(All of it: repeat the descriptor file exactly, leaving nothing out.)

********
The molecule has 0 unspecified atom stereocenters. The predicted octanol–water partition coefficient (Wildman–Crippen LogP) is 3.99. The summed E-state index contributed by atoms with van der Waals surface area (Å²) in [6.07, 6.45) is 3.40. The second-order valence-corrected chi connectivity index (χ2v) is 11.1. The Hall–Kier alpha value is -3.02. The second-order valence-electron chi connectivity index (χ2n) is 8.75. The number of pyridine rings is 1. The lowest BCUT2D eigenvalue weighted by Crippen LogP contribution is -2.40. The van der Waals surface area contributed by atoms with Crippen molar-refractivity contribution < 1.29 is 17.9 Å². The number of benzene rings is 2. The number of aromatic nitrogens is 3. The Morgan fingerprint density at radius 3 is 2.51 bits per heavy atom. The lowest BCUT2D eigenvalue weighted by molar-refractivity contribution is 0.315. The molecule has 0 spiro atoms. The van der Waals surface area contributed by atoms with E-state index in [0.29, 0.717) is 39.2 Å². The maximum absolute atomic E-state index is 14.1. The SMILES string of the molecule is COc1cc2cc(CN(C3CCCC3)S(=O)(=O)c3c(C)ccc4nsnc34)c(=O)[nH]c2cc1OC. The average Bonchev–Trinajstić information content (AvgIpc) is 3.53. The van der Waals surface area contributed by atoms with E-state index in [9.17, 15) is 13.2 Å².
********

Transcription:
The molecule has 0 unspecified atom stereocenters. The predicted octanol–water partition coefficient (Wildman–Crippen LogP) is 3.99. The summed E-state index contributed by atoms with van der Waals surface area (Å²) in [6.07, 6.45) is 3.40. The second-order valence-corrected chi connectivity index (χ2v) is 11.1. The Hall–Kier alpha value is -3.02. The second-order valence-electron chi connectivity index (χ2n) is 8.75. The number of pyridine rings is 1. The lowest BCUT2D eigenvalue weighted by Crippen LogP contribution is -2.40. The van der Waals surface area contributed by atoms with Crippen molar-refractivity contribution < 1.29 is 17.9 Å². The number of benzene rings is 2. The number of aromatic nitrogens is 3. The Morgan fingerprint density at radius 3 is 2.51 bits per heavy atom. The lowest BCUT2D eigenvalue weighted by molar-refractivity contribution is 0.315. The molecule has 0 spiro atoms. The van der Waals surface area contributed by atoms with E-state index in [0.29, 0.717) is 39.2 Å². The maximum absolute atomic E-state index is 14.1. The SMILES string of the molecule is COc1cc2cc(CN(C3CCCC3)S(=O)(=O)c3c(C)ccc4nsnc34)c(=O)[nH]c2cc1OC. The average Bonchev–Trinajstić information content (AvgIpc) is 3.53. The van der Waals surface area contributed by atoms with E-state index in [9.17, 15) is 13.2 Å².